Vishy displayed his ‘class’ in his debut Test : Dispatching the ball to the boundary and/or beyond have always been due to the ‘power stroke’ of the batsmen. But a few batsmen, who ruled the world of cricket, have gone to prove that ‘a flick off the wrist’ could also get the same benefit.
One of those flamboyant, ‘flick of the wrist’ batsmen, who shouldered the burden of Indian batting has been the diminutive Gundappa Vishwanath.
Vishy emphasized timing rather than power and his elegant square cuts and wristy shots translated into big runs, more often than not.
Having featured in 91 Test matches, Vishy ended his Test career with a tally of 6,080 runs, scored at an average of 41.93 with 222 as his individual best. He also had notched up 14 centuries and 35 half-centuries in the process.
It has been irony that Vishy and Gavaskar having played in the same era, Vishy was clearly shadowed by Gavaskar. Inspite of that Vishwanath was admired for his batting exploits.
The second Test match of the five-match series against Australia played at Green Park, Kanpur, between 15th and 20th November, 1969, saw the young 20-year old Gundappa Vishwanath make his Test debut under the captaincy of Mansur Ali Khan Pataudi.
Winning the toss, India elected to bat.
Opening the innings alongwith Farookh Engineer and Ashok Mankad, India was soon reduced to a situation of 167 runs for the loss Engineer (77) and Wadekar (27).
The young debutant Vishwanath walked down to the middle to give company to Mankad. However, with just four more runs added Mankad departed after scoring 64 runs, caught and bowled by Ashley Mallett, leaving India at 171 runs for the loss of 3 wickets.
As the skipper, Pataudi walked in, Vishwanth, without troubling the scorers further, nudged a catch to Ian Redpath off the bowling of Alan Connolly without even opening his account.
Soon criticisms started flowing in even before Vishy stated his long walk back to the pavilion.
Supported with a rearguard action by Eknath Solkar (44) and Erapalli Prasanna (22), Indians ended their first innings with 320 runs on the board.
The young Vishwanath clearly failed as a batsman in the first innings and lost a golden opportunity to show case his talent.
Australia replied with 348 runs aided by a well made 114 runs by Paul Sheahan and another 70 runs by Ian Redpath. The visitors had taken a lead of 28 runs in the first innings.
Commencing the second innings, Indians lost the wickets of Engineer (21) and Wadekar (12) with 94 runs on the board.
At this situation the young Vishy walked for his second assay and joined Mankad in the middle.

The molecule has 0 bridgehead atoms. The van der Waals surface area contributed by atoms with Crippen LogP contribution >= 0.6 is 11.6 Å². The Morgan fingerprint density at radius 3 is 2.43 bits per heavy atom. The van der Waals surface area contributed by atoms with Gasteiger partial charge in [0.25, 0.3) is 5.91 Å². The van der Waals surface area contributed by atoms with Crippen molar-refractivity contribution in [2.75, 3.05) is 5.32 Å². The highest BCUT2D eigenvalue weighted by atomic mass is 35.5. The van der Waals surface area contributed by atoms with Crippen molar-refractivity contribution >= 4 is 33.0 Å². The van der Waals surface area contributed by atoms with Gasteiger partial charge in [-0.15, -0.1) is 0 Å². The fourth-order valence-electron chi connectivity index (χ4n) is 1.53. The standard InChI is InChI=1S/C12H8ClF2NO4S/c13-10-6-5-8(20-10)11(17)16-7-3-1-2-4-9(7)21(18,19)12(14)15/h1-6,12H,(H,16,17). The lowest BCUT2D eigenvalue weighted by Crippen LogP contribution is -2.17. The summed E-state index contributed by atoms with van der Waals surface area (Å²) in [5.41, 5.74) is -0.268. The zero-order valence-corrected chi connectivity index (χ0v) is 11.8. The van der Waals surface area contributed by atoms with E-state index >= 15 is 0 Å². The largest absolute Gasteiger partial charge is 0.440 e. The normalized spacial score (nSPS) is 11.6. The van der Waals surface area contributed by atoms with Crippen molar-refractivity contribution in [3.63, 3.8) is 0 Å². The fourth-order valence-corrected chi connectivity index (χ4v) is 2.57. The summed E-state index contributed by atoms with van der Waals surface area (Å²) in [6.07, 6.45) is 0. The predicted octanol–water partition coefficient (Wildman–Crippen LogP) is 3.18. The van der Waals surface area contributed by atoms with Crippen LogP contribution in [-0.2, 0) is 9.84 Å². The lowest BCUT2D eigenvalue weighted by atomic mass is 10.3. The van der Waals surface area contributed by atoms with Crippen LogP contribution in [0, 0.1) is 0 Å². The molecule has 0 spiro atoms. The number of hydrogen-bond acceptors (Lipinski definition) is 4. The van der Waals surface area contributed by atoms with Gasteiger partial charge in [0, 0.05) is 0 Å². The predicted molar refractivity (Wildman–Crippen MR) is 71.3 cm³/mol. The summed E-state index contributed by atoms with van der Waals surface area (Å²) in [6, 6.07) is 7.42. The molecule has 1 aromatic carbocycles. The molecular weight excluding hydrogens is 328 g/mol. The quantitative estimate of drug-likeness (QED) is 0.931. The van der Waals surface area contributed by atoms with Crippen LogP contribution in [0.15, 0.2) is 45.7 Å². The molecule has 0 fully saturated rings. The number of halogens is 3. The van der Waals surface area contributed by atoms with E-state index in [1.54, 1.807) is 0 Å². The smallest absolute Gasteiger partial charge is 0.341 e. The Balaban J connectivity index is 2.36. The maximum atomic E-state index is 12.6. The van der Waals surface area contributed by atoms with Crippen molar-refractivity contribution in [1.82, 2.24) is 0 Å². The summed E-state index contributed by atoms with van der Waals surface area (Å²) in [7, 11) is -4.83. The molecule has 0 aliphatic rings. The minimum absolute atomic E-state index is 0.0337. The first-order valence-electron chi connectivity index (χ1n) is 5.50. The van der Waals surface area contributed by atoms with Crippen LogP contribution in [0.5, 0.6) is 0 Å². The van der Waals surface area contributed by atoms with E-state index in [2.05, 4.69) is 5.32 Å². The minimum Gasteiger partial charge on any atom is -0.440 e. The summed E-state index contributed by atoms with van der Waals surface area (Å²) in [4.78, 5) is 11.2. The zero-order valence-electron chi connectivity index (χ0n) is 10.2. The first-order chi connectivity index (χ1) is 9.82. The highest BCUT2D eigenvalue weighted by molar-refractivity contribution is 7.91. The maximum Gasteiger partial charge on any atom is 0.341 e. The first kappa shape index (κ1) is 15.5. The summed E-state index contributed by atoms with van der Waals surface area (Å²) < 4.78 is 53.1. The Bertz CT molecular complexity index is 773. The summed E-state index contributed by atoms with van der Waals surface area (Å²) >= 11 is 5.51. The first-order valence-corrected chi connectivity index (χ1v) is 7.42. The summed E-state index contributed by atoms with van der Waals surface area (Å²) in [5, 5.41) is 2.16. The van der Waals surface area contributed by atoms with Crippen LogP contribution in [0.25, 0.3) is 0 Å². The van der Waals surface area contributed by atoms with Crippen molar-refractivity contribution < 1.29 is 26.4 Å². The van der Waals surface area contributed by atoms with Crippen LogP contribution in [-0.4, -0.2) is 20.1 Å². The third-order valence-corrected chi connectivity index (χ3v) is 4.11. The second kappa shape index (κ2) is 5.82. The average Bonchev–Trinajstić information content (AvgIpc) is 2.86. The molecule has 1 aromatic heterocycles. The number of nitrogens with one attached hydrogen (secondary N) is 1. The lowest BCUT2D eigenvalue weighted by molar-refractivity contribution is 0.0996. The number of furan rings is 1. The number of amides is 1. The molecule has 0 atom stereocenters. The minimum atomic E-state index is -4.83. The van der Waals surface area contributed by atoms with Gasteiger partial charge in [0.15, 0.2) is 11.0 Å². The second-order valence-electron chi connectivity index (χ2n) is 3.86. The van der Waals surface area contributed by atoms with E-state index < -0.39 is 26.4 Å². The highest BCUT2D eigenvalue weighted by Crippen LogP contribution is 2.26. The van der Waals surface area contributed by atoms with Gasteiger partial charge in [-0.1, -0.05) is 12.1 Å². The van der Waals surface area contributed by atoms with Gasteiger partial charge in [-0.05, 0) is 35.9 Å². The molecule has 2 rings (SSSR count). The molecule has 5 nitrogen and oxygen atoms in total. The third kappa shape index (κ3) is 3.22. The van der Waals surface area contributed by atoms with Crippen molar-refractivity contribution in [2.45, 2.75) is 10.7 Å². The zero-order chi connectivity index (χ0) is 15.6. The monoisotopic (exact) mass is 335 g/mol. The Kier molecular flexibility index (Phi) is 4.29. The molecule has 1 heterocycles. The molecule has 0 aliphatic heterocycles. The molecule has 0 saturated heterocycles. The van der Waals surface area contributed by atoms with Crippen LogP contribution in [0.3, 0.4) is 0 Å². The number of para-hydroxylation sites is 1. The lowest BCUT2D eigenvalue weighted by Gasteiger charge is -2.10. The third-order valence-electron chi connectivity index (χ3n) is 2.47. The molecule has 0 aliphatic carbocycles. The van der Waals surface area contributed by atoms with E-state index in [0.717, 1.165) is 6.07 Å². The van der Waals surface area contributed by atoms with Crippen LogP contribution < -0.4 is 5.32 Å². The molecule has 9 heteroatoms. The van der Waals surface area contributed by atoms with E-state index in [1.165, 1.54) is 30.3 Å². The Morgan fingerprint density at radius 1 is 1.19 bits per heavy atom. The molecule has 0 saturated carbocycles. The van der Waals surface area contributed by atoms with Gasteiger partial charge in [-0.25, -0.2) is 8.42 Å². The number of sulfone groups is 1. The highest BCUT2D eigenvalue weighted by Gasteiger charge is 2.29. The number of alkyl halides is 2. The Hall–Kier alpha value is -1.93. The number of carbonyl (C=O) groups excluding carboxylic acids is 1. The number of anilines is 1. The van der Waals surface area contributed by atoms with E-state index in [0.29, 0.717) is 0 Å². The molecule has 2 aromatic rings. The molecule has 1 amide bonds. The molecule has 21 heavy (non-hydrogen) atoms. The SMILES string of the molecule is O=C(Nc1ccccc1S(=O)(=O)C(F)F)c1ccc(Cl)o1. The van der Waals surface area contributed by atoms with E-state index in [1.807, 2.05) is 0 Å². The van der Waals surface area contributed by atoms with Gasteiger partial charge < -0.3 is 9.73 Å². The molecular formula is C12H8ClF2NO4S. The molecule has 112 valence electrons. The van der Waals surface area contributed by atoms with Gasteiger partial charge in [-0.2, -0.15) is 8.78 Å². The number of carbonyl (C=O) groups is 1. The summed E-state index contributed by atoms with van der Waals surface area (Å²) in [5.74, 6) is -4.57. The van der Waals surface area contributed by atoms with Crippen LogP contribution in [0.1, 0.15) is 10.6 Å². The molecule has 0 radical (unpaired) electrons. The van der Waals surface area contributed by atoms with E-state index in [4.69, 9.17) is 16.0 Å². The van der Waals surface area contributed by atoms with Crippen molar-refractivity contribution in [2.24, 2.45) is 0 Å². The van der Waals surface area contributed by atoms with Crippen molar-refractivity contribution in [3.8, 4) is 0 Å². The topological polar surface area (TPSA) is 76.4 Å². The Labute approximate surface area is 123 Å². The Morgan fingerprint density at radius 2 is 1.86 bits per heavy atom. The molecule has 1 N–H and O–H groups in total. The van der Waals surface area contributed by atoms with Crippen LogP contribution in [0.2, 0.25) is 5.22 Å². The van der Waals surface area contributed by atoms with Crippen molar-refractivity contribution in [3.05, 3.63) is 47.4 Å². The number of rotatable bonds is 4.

Leaving behind the disappointment of the first innings, Vishwanath brought in all his First Class experience and went after the bowlers. He added 31 runs for the third wicket with Mankad (68), 22 runs for the fifth wicket with Ashok Gandotra (8), a whooping 110 runs for the sixth wicket alongwith Solkar (35) and finally 49 runs for the seventh wicket alongwith Venkatraghvan (20).
After registering his maiden Test century in his debut Test, Vishy departed, dismissed by Ashley Mallett, leg before wicket. He had notched up a very well made 137 runs, aided by 25 fours in an innings that lasted 354 minutes.
Backed by Vishy’s ‘dream innings’ India put up 312 runs in their second innings, leaving a target of 285 runs for the visitors.
The match, however, ended in a draw.
With his grand knock, Vishy had clearly silenced his critics and also announced his arrival on the international arena in his own style. He thus became the first cricketer to score a duck and a century on debut Test match. Only Andrew Hudson, of South Africa, repeated this in 1992, and Mohammad Wasim, of Pakistan followed suit in 1996.
The stylish Vishy produced two of his most memorable performances late in his career. In India’s 1978 tour of Australia, he played a memorable innings at the Melbourne Cricket Ground, hitting 114 runs against the likes of Dennis Lillee. On the familiar turf back home, during England’s tour of India in 1981-82, he notched up his career-best knock of 222 runs in Chennai (then Madras).
After his debut Test in Kanpur, in a career spanning 14 years, Vishy, featured in 90 more Test matches and notched up 13 more centuries.
The high point of these performances has been that India never lost a Test match when Vishy scored a century. This could be sort of a record.